Anyway, we have a 7-month-old that we’ve had since birth (we fostered his mom and siblings). He spends most of his time in my daughter’s room or the living room, so I started giving him treats every time he comes to visit me. He’s been sick, so he lost weight, and I decided to give him more treats since he needs the fat (especially since we live in Upper Michigan, and winter is definitely coming. So we’re talking 15 treats on average at a time (a ridiculous number I wouldn’t give another cat). But he keeps track of the treats he drops while eating. He’s up in my lap when I give them to him. He knows exactly how many he drops. If he only finds four and he dropped five, he will fuss at me until I produce the missing one. If he drops 2 and finds none, I can’t just give him one. He wants both, and will not leave until at least the number dropped are produced. If I hadn’t been feeding him a ridiculous number of treats, I never would have discovered this. I’m going to try to increase the number dropped by putting more on the edge of my hand. I’ll see how far he can count, but he has confirmed he can count to at least 6 so far.
Let’s just hope I can finish this “research” before he gains his weight back. I’m also interested to see if our elderly cat (18 years) could count. She could also use a little more weight. To test our other two adults (10 years and 7 years), we’d have to find low cal treats they like. But this is highly fascinating to me.
October 10, 2015 at 2:57 pm
Thanks Jaimes! Good luck with your “research”
October 21, 2015 at 7:39 pm
I’m not sure if this counts, but I used to throw kibble treats every day around the room for my cat. I would throw one, and immediately my cat would run after it and eat it. I would wait till he was done and throw another. Sometimes I would be in a hurry and throw out five or so in succession, and he would run after the first one and be kind of lost about the other four. He would sniff all over the room and eventually find them. After about a year or so of doing this, one day he just decided he was going to wait by my side and watch where I threw all five before he got up and went to eat them. I could literally see his little brain keeping tabs on where each kibble landed and going to each spot as he remembered them. Amazing animals!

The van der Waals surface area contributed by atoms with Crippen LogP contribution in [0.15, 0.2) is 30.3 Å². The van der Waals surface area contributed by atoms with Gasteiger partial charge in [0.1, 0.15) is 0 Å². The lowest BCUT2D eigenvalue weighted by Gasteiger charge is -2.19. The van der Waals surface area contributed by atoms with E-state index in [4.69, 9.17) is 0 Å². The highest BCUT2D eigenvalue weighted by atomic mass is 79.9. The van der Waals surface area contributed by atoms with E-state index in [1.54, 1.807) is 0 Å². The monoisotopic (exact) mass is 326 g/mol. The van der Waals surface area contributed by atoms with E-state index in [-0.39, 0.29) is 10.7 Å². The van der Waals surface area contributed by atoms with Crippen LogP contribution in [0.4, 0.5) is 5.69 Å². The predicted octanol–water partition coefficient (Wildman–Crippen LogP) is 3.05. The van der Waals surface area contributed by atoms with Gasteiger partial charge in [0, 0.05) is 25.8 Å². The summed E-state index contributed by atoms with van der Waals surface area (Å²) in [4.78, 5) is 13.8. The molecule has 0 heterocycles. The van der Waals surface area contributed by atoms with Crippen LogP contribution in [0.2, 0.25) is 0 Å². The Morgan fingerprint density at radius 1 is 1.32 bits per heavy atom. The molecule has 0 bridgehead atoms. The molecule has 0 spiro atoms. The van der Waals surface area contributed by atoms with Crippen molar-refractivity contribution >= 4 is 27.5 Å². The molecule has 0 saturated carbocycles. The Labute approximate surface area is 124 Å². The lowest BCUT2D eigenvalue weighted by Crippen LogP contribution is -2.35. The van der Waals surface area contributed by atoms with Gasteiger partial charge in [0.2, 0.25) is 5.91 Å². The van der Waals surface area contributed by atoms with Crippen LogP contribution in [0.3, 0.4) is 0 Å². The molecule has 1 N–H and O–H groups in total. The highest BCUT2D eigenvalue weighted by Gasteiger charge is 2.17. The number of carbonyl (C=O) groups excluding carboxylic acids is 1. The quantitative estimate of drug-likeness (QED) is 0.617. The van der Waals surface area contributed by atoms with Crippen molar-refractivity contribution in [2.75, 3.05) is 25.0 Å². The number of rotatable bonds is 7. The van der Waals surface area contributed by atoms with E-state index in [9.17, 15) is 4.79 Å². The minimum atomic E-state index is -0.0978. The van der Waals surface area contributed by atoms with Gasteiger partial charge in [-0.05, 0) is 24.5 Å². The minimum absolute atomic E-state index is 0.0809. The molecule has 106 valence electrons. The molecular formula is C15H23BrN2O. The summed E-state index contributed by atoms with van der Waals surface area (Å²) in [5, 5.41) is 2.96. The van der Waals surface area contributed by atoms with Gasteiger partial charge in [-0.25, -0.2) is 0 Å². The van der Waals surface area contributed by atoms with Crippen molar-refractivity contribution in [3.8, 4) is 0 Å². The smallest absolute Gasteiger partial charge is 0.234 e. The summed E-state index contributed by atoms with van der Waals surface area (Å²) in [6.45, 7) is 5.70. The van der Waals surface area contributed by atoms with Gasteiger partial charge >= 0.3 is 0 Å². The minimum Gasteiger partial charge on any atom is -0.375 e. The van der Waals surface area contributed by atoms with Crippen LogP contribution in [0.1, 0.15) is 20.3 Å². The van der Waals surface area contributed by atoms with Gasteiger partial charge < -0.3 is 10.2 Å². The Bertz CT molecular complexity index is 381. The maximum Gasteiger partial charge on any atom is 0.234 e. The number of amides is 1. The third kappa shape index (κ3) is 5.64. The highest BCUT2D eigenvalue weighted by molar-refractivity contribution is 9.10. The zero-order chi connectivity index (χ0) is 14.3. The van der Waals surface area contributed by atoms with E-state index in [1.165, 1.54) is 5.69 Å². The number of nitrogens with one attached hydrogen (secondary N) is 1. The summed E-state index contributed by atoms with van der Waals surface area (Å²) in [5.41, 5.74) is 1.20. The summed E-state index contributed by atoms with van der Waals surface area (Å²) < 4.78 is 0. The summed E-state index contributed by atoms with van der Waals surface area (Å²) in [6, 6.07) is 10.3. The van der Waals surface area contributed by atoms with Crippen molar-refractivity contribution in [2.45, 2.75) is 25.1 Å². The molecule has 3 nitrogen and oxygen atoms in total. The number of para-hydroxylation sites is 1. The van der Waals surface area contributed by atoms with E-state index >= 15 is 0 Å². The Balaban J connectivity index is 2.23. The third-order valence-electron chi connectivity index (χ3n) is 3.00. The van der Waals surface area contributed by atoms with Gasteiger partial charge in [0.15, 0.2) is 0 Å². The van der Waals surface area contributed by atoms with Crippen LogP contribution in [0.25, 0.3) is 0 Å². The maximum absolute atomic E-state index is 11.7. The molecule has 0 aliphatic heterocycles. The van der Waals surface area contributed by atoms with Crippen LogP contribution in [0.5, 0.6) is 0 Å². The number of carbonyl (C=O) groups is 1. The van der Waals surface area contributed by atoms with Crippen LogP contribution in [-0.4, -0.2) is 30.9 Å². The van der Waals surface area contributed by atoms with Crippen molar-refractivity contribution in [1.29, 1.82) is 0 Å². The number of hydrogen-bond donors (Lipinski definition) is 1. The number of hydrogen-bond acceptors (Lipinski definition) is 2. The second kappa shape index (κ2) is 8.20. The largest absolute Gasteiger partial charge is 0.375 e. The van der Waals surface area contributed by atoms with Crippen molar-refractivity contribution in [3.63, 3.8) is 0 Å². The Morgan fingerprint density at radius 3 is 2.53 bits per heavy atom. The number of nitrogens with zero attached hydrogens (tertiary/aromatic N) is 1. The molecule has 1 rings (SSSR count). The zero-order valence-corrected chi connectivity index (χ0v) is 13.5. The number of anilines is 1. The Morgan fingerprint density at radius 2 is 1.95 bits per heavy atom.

October 21, 2015 at 7:43 pm
Nice! Thanks for your comment, Sarabee.
May 12, 2023 at 11:25 am
I guess there still isn’t much research on cats counting, because it’s 2023 now and this article is still the top hit! Kieran’s comment about trying to teach them words is interesting – I think humans are so verbal that it’s hard to imagine communicating any other way. My experience with my cat is that I taught her a bunch of tricks (at least 12 – stand up, sit, lie down, roll all the way over, play dead, turn around, back up, high five [left paw], high ten, tell me a secret, shake [right paw], jump over arm, jump through arms). At the beginning, I would teach her a word accompanied by a hand signal (like “up” while raising my hand). Then I tried to get her to respond to the word only. It was hopeless. She was baffled and frustrated. So then I tried just doing the hand signals in total silence, and she did all the tricks perfectly (though *I* still find it very hard not to say the name of the trick!) Mostly I think this is funny when people claim they are training their cat to do tricks “in other languages” – like saying “sientate!” instead of “sit!” – because I don’t think their cat cares what they are saying at all, it’s just responding to visual cues. However, cats are different – maybe other cats than mine care more.
As far as counting, I tried for a LONG time to get my cat to do all her tricks in a row, and then reward her all at the end. I tried to be very consistent about how many treats she got – say, 6 for 12 tricks – whether she got them after doing a few tricks out all at the end. I never succeeded. She will do 2-3, maybe 4 tricks, and then go on strike until she is rewarded. I don’t know if this means she can’t count, or if it means she doesn’t trust me to deliver the full ration later, or if she just prefers 4 smalls meals to one big one, or if she wants the positive feedback. My personal feeling is that she just doesn’t want to be taken advantage of – she knows her value and will not settle for less. She should have been a negotiator for a union.
If anyone would like to see her doing her tricks, here’s a link!